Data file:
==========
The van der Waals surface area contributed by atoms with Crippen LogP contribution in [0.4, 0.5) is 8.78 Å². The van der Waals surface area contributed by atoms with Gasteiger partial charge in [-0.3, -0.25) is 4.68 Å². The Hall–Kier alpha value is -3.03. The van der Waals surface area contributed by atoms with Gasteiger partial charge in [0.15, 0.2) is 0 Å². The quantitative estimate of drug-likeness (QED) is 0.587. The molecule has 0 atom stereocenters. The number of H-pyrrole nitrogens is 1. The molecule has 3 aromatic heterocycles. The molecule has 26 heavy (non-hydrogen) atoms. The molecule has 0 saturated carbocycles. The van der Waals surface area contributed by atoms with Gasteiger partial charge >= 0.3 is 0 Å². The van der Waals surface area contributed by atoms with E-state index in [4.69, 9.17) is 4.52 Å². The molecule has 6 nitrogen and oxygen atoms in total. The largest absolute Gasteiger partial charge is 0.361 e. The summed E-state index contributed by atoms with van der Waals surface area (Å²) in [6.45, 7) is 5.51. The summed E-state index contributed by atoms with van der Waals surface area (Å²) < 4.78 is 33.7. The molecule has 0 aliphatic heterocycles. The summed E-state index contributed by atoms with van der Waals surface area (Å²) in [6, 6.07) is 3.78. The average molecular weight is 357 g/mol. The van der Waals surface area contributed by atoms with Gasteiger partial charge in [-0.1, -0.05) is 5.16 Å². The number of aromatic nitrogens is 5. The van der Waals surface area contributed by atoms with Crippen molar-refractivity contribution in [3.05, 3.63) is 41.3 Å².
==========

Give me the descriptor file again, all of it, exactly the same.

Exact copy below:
The van der Waals surface area contributed by atoms with Crippen LogP contribution in [0.4, 0.5) is 8.78 Å². The van der Waals surface area contributed by atoms with Gasteiger partial charge in [-0.3, -0.25) is 4.68 Å². The Hall–Kier alpha value is -3.03. The van der Waals surface area contributed by atoms with Gasteiger partial charge in [0.15, 0.2) is 0 Å². The quantitative estimate of drug-likeness (QED) is 0.587. The molecule has 0 atom stereocenters. The number of H-pyrrole nitrogens is 1. The molecule has 3 aromatic heterocycles. The molecule has 26 heavy (non-hydrogen) atoms. The molecule has 0 saturated carbocycles. The van der Waals surface area contributed by atoms with Gasteiger partial charge >= 0.3 is 0 Å². The van der Waals surface area contributed by atoms with E-state index in [4.69, 9.17) is 4.52 Å². The molecule has 6 nitrogen and oxygen atoms in total. The largest absolute Gasteiger partial charge is 0.361 e. The summed E-state index contributed by atoms with van der Waals surface area (Å²) in [6.45, 7) is 5.51. The summed E-state index contributed by atoms with van der Waals surface area (Å²) < 4.78 is 33.7. The molecule has 0 aliphatic heterocycles. The summed E-state index contributed by atoms with van der Waals surface area (Å²) in [6, 6.07) is 3.78. The average molecular weight is 357 g/mol. The van der Waals surface area contributed by atoms with Gasteiger partial charge in [-0.1, -0.05) is 5.16 Å². The number of aromatic nitrogens is 5. The van der Waals surface area contributed by atoms with Crippen molar-refractivity contribution in [3.05, 3.63) is 41.3 Å².